On the same day that Barack Obama and Mitt Romney ate turkey chili and Southwestern grilled chicken salad together at the White House, Judy Neukirchner and I had grilled roast beef sandwiches and chicken dumpling soup at the Big Blue Bear. Aside from the grilled bits and the references to color, I doubt our lunches had other similarities. Possibly, napkins.
No shit! There we were, there we were … in a rainstorm. Or between rainstorms, which in the Kern Valley can be as rare as visits to the Congo. Depends on the year. In any case, the Big Blue Bear is a great place to grab a warm somethin’-somethin’. The problem with almost-rain is that it drives away the local fauna, or as they’re sometimes known, “the beards who drink coffee and talk story on the patio every day.” Seriously, every day. But on a sorta-kinda weathery-ish day, they stay home, and there’s no one on the patio but the chainsaw bear and the menu board.
Which is why Judy and I sat inside and ordered the special right off the menu from Deanne, while Michelle the owner appeared and disappeared from the back rooms, like you do when you run a busy coffee-beer&wine-deli in a building that used to be a Bank of America.
The sorta-kinda weathery-ishness got Judy and me talking about what was going on lately. Apparently, a few Sierra South guides had the chance to work on an independent movie shoot last night. The movie: “All Cheerleaders Die.” The premise: Some witchy dude gets dissed by a girl, who might have been his girlfriend. Maybe not. Anyway, she’s a cheerleader. She must die. In witchy dude’s witchy head, he’s convinced that all cheerleaders must die. You get the gist. Watch for it at the Toronto Film Festival.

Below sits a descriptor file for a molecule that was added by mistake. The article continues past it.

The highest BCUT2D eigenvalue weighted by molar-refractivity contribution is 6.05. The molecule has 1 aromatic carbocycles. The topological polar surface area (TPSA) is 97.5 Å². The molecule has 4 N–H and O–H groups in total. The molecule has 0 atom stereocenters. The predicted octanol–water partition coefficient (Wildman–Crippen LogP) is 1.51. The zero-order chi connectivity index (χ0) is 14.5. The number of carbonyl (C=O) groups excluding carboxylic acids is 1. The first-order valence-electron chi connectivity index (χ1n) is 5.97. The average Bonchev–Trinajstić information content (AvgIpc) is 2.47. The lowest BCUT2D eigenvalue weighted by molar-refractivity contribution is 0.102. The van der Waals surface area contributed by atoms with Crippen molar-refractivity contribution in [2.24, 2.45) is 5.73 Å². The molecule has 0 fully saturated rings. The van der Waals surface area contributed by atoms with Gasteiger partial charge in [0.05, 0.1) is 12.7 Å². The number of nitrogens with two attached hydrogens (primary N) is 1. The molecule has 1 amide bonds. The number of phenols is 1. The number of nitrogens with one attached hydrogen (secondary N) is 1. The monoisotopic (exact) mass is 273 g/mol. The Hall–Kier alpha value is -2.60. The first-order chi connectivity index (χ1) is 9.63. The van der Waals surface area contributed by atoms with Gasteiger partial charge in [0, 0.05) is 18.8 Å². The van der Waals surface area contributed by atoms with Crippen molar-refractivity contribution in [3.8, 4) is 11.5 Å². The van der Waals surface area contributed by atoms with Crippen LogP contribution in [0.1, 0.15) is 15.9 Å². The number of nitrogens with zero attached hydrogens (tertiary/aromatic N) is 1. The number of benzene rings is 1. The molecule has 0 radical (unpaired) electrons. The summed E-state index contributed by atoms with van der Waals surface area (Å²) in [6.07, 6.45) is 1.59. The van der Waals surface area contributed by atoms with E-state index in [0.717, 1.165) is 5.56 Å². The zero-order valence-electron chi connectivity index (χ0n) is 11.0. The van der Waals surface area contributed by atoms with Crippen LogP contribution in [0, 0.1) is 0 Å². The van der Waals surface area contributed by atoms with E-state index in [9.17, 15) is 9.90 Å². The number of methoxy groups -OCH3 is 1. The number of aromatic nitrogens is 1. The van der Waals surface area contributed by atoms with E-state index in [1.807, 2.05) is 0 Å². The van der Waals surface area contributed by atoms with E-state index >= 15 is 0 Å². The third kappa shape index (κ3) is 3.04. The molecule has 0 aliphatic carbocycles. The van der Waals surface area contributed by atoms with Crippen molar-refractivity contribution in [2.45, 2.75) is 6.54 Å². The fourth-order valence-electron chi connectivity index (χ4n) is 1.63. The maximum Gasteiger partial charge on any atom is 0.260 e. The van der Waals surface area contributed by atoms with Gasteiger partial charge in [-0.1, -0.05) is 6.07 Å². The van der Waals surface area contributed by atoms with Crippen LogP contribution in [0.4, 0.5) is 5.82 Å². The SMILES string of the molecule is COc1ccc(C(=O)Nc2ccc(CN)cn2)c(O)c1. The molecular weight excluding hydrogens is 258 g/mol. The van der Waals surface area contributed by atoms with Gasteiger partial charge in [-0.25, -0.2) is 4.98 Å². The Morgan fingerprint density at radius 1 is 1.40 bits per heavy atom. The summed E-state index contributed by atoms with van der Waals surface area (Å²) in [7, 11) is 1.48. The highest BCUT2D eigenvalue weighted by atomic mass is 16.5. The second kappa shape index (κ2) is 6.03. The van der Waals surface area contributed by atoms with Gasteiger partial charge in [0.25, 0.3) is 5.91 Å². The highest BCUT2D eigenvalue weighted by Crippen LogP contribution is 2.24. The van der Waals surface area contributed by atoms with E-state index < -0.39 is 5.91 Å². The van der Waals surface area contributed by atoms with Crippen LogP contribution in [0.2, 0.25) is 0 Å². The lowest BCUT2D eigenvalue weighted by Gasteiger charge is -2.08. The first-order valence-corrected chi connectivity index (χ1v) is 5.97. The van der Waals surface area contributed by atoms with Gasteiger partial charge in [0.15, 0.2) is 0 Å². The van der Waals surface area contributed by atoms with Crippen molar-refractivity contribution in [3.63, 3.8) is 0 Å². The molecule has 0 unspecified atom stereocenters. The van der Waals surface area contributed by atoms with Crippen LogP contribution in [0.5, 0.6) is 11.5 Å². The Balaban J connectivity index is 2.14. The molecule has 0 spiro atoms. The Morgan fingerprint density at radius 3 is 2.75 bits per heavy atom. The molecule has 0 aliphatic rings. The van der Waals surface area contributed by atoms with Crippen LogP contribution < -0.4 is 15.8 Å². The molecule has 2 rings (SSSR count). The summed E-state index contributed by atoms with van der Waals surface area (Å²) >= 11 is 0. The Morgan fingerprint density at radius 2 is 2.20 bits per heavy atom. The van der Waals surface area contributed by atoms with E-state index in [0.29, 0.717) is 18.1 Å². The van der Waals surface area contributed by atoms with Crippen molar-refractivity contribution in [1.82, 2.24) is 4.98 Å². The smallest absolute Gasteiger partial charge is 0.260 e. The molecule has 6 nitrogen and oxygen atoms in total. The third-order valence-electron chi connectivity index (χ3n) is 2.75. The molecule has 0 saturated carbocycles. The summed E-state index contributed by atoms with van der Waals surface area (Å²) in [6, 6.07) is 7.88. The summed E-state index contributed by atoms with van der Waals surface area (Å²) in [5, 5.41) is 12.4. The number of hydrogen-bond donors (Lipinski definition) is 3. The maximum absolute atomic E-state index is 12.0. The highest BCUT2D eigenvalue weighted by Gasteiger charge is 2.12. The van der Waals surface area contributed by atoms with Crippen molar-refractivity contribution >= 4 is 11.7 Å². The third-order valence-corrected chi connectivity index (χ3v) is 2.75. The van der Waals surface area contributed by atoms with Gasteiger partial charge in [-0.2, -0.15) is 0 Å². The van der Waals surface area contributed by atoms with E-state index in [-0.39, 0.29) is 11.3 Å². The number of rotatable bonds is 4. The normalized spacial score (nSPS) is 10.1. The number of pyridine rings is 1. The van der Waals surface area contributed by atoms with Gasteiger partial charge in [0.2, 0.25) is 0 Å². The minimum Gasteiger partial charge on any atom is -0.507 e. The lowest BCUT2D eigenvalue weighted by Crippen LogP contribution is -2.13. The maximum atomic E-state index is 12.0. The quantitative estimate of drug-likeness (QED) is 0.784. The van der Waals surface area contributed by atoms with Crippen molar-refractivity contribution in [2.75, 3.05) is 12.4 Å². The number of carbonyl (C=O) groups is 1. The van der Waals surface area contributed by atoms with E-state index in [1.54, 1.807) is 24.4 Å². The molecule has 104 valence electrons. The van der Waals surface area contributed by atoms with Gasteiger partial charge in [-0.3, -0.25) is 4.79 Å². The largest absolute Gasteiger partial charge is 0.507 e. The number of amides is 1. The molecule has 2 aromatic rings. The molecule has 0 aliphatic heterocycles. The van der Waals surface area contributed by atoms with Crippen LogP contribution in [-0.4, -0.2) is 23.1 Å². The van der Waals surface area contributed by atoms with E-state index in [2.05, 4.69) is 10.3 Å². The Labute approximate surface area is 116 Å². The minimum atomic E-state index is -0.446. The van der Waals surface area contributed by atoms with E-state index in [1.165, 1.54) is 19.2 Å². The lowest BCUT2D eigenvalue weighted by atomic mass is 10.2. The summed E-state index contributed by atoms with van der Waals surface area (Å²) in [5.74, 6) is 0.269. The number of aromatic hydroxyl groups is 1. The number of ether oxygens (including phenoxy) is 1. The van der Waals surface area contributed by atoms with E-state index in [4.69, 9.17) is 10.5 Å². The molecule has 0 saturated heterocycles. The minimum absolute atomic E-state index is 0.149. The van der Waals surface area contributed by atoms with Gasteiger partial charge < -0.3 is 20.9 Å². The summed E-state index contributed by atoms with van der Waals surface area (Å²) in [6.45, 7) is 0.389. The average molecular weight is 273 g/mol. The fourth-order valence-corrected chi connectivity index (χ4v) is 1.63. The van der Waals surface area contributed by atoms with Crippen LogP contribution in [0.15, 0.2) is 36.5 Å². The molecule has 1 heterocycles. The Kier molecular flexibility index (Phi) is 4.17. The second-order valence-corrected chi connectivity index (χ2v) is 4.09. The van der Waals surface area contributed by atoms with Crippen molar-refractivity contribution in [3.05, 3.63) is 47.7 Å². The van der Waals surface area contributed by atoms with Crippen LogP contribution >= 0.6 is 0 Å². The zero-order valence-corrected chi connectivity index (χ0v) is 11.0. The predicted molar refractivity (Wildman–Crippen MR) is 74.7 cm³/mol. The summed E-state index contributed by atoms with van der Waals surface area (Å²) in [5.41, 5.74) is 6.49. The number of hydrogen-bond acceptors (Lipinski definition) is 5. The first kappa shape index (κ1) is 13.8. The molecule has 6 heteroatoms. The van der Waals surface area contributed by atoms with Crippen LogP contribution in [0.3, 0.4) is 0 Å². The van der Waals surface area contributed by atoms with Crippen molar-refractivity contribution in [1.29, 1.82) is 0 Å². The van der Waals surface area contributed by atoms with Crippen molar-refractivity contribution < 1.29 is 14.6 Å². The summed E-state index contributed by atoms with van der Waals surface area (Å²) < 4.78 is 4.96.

Just as Judy and I were discussing the shoot, which took place upriver at Willow Point and went from 8 am, Wednesday, to 2 am, Thursday, some of the crew came into the Big Blue Bear. The blond girls looked like they could pass for cheerleaders, or perhaps stunt doubles. The mid-50ish-looking man devouring a raspberry Danish must have been a producer or stunt coordinator or somesuch.
Judy and I continued to lunch and gab, and the movie folk departed, only to be replaced in the coffee line by some friends. It was a partial day for the elementary school today, so Lucy and her dad came in for a cookie after school.
When Judy’s boss, Tom Moore, came into the Bear, Judy decided she probably needed to return to Sierra South. I downed my last drops of chai, we hugged g’bye, she turned left toward the bridge, and I turned right toward the post office.